POLLAK: So I think many people have responded to that experience by saying, I'm never going to care as much about a job again because they don't care about me, and they'll just drop me if economic winds change.

VANEK SMITH: So I talked to Brian Bouser. He is 22, and he was one of the millions of people who lost his job in the beginning of the pandemic. At the time, he was a student at the University of Louisville, and he says, you know, that experience of lockdown and the mass layoffs and all that, it really changed the way he thought about his professional life.

BRIAN BOUSER: I used to believe that, you know, I could get a job and be secure that way. But the pandemic especially, like, they shut down the whole country for a year. So it's like, you know, I no longer believe that a job is going to make me secure.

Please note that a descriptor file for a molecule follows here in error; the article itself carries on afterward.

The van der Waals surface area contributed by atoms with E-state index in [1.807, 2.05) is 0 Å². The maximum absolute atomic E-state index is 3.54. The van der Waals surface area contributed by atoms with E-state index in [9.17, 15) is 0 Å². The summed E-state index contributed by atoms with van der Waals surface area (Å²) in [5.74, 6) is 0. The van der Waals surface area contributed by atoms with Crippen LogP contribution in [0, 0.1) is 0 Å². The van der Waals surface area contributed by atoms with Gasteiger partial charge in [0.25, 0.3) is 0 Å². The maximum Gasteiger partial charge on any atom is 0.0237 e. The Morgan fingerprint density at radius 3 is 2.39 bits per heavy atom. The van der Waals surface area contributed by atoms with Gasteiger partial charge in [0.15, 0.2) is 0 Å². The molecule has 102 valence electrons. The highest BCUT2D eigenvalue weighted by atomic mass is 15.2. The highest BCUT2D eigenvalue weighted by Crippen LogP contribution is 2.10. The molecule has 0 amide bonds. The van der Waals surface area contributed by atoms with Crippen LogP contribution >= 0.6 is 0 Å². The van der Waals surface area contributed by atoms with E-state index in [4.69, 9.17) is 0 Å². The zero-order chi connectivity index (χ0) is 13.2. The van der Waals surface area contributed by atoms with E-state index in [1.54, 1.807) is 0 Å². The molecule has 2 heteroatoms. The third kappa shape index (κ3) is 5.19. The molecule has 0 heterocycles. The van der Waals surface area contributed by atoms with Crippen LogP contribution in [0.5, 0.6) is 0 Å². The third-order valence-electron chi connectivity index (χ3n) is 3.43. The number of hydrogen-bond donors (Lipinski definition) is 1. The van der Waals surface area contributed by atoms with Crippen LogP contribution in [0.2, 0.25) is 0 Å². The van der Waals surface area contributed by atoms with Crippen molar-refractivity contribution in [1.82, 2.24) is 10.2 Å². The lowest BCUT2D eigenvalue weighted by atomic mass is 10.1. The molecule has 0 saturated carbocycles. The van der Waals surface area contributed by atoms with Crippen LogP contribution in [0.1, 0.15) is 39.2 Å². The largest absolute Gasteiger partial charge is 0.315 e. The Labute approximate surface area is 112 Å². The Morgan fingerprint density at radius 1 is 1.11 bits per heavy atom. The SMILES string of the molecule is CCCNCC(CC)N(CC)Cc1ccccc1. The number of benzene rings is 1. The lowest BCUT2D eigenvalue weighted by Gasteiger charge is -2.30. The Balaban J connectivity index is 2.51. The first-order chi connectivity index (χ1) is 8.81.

WONG: But then the job market came roaring back. Companies started hiring as fast as they could. They couldn't fill the jobs they had. So they started jacking up wages to lure in workers. Brian got lured in by a rental car company. It had flexible hours that worked with his class schedule.

BOUSER: And I really liked it. It paid pretty well, and I was making, like, $25 an hour.

VANEK SMITH: Brian would drive the cars to get cleaned and back to get rented once they were cleaned. It was enjoyable for him. He really liked the people, did well at the job. But one day in the middle of art history, he got this text from his boss.

BOUSER: I was sitting in class, actually. I got that text, just being like, hey, the pay is going down to 13.50 an hour.